White hat = information What do we know?
Red hat = feelings What do we feel?
Purple hat = problems What are the drawbacks?
Yellow hat = positives What are the benefits?
Green hat = creativity What ideas have we got?
Blue hat = control What are our aims?
De Bono claims the technique is widely used in management but little research has been published on its use in education. Some teachers have found it a useful technique for encouraging children to look at a problem or topic from a variety of perspectives. It encourages us, and our children, to think creatively about any topic and to ask: ‘Is there another way of thinking about this?’

3. Philosophical approaches

A pioneer of the ‘critical thinking’ movement in America is the philosopher Matthew Lipman. Originally a university philosophy professor, Lipman was unhappy at what he saw as poor thinking in his students. They seemed to have been encouraged to learn facts and to accept authoritative opinions, but not to think for themselves. He became convinced that something was wrong with the way they had been taught in school when they were younger. He therefore founded the Institute for the Advancement of Philosophy for Children (IAPC) and developed with colleagues a programme is called Philosophy for Children, used in more than 40 countries around the world.
Lipman believes that children are natural philosophers because they view the world with curiosity and wonder (Lipman 2003). Children’s own questions form the starting-point for an enquiry or discussion, which can be termed ‘philosophical’. The IAPC has produced a number of novels, into every page of which, strange and anomalous points are woven. As a class reads a page, with the teacher, the text encourages them to raise queries. These questions form the basis of guided discussions. The novels provide a model of philosophical enquiry, in that they involve fictional children engaging in argument, debate, discussion and exploratory thinking.
Stories for Thinking
Many resources have been developed in recent years to adapt Matthew Lipman’s approach to Philosophy for Children to the needs of children and teachers in the UK, ‘Stories for thinking’ is one such approach (Fisher 1996). The aim, through using stories and other kinds of stimulus for philosophical discussion, is to create a community of enquiry in the classroom (see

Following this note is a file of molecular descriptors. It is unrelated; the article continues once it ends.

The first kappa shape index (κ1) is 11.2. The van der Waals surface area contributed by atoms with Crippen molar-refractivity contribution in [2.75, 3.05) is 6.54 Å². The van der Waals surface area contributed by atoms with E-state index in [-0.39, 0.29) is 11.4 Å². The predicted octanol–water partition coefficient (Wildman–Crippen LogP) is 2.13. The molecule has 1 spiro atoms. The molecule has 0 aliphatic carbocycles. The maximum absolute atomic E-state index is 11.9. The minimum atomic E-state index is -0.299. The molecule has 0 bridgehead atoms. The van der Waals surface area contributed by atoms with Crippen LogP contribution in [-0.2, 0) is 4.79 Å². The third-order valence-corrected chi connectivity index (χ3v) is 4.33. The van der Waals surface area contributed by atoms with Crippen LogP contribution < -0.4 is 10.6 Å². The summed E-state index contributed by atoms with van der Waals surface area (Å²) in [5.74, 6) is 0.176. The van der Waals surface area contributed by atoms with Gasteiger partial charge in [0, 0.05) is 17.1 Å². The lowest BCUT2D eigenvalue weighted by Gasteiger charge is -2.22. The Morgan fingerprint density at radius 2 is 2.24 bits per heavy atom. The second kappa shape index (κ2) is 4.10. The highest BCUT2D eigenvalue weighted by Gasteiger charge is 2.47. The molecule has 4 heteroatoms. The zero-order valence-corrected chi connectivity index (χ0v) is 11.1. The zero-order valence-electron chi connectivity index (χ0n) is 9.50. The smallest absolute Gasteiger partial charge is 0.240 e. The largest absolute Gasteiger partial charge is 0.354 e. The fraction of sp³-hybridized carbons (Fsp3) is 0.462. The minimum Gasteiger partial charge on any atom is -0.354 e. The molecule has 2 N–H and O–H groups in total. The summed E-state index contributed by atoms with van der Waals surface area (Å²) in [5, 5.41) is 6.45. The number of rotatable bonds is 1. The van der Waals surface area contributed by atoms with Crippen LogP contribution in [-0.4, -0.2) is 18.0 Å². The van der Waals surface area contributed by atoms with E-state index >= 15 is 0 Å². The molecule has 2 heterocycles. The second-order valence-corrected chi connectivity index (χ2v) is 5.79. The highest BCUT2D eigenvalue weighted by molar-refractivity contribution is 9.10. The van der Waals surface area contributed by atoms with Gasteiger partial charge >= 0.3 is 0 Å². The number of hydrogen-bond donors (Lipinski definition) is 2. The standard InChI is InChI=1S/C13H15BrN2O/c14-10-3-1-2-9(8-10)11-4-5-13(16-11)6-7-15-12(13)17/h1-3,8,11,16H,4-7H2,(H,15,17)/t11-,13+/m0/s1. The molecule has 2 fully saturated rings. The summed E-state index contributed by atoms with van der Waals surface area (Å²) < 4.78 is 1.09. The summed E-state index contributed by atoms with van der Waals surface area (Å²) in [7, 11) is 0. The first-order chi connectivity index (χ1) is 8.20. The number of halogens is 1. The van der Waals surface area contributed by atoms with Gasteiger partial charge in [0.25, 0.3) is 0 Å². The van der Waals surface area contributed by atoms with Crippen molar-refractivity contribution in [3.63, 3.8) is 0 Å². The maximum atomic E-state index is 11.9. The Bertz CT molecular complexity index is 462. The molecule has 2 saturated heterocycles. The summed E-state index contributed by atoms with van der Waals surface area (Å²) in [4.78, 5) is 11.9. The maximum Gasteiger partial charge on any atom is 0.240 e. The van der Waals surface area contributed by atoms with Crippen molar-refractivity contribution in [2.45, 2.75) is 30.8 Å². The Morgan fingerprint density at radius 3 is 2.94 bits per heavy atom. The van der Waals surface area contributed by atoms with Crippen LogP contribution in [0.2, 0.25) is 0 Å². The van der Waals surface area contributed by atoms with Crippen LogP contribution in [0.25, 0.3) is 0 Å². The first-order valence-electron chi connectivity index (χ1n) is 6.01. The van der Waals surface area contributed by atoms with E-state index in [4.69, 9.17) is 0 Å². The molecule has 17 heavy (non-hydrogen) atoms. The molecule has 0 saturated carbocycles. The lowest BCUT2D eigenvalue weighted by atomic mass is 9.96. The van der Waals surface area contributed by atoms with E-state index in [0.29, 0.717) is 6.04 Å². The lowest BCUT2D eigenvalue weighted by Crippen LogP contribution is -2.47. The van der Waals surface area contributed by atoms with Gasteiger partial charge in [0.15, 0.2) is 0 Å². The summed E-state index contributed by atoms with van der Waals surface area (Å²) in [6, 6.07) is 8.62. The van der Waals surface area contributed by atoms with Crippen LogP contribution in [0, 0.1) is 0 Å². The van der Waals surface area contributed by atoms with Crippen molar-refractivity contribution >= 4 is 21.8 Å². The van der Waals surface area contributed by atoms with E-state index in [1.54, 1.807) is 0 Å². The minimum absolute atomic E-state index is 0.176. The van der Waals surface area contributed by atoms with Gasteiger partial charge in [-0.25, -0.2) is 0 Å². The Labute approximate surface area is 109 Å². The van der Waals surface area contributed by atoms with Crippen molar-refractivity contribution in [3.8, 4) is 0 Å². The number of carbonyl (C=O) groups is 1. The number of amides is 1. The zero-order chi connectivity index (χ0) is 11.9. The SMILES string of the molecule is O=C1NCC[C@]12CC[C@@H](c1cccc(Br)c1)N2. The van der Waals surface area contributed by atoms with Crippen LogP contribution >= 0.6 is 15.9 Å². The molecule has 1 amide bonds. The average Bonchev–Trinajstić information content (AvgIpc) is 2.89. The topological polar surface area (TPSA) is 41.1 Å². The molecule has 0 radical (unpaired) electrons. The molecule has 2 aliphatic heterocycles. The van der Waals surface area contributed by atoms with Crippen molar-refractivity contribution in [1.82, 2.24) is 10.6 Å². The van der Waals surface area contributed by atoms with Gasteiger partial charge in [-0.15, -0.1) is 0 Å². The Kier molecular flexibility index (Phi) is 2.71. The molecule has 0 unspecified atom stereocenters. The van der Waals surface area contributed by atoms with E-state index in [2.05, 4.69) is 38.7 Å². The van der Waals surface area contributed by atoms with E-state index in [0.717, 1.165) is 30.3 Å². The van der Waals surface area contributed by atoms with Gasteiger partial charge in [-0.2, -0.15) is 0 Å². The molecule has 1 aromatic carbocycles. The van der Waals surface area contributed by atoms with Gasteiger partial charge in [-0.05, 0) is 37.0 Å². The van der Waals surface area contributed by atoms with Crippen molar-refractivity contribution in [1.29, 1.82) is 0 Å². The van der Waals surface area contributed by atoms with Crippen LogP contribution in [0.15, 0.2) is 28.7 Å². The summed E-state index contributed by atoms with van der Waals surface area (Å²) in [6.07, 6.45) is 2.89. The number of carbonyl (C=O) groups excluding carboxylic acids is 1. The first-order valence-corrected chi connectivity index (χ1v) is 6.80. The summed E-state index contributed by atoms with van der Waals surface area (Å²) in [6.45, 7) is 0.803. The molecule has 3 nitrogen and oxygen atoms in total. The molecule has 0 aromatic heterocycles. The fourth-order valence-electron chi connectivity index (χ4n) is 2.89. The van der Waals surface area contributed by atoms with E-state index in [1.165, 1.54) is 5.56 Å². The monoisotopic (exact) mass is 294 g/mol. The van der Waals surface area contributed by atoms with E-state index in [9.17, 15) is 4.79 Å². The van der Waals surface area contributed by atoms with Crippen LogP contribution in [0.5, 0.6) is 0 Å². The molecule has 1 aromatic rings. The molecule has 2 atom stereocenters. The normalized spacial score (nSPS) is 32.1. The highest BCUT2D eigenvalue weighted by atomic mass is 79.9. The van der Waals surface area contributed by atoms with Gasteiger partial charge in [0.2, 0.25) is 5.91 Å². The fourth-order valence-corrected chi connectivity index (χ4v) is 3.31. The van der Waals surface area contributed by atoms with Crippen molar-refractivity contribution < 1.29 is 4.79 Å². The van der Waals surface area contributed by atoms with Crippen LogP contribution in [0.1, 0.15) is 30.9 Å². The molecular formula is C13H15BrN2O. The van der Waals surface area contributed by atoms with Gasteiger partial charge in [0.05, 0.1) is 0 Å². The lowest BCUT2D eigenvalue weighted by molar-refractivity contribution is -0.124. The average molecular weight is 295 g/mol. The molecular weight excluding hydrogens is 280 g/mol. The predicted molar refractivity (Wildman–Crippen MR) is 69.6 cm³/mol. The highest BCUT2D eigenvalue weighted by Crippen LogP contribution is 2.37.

In a typical ‘Stories for Thinking’ lesson the teacher shares a ‘thinking story’ with the class. They have 'thinking time' when they are asked to think about anything in the story that they thought was strange, interesting or puzzling about the story. After some quiet thinking time the teacher asked for their comments or questions, and writes each child's questions on the board, adding their name after their question. The children then chose from the list of questions which one they would like to discuss. The teacher then invites the children to comment, and who agreed or disagreed with particular comments made. If children do not give reasons or evidence from the story for their opinions the teacher asked 'Why do you think that?' or 'Have you got a reason for that?'
When asked the value of a 'Stories for Thinking' lesson one child said: 'You have to ask questions and think hard about the answers.' Another said: 'Sometimes you change your mind and sometimes you don't. A third reply was: 'It is better than just doing reading or writing because you have to say what you really think.' Teachers note that in 'Stories for Thinking' lessons, in which they may also uses poems, pictures, objects or other texts for thinking, the children have become more thoughtful, better at speaking and listening to each other, at asking questioning and using the language of reasoning, more confident in posing creative ideas and in judging what they and others think and do and are more confident about applying their thinking to fresh challenges in learning and in life (Fisher 1999).
What stories or other forms of stimulus could you use to really engage your children in thinking? How could you create an enquiring classroom?
Task 3: Creating a thinking classroom
What would a thinking classroom look like?
  1. Collect words to describe what a thinking classroom might look like. These might include some reference to the teacher’s behaviour, children’s behaviour, classroom environment or kinds of activity that help children to think and learn well.
  2. Sort your ideas into small groups and give each group a heading that you think appropriate.
  3. Choose one idea from each group and consider how you could develop this in your classroom.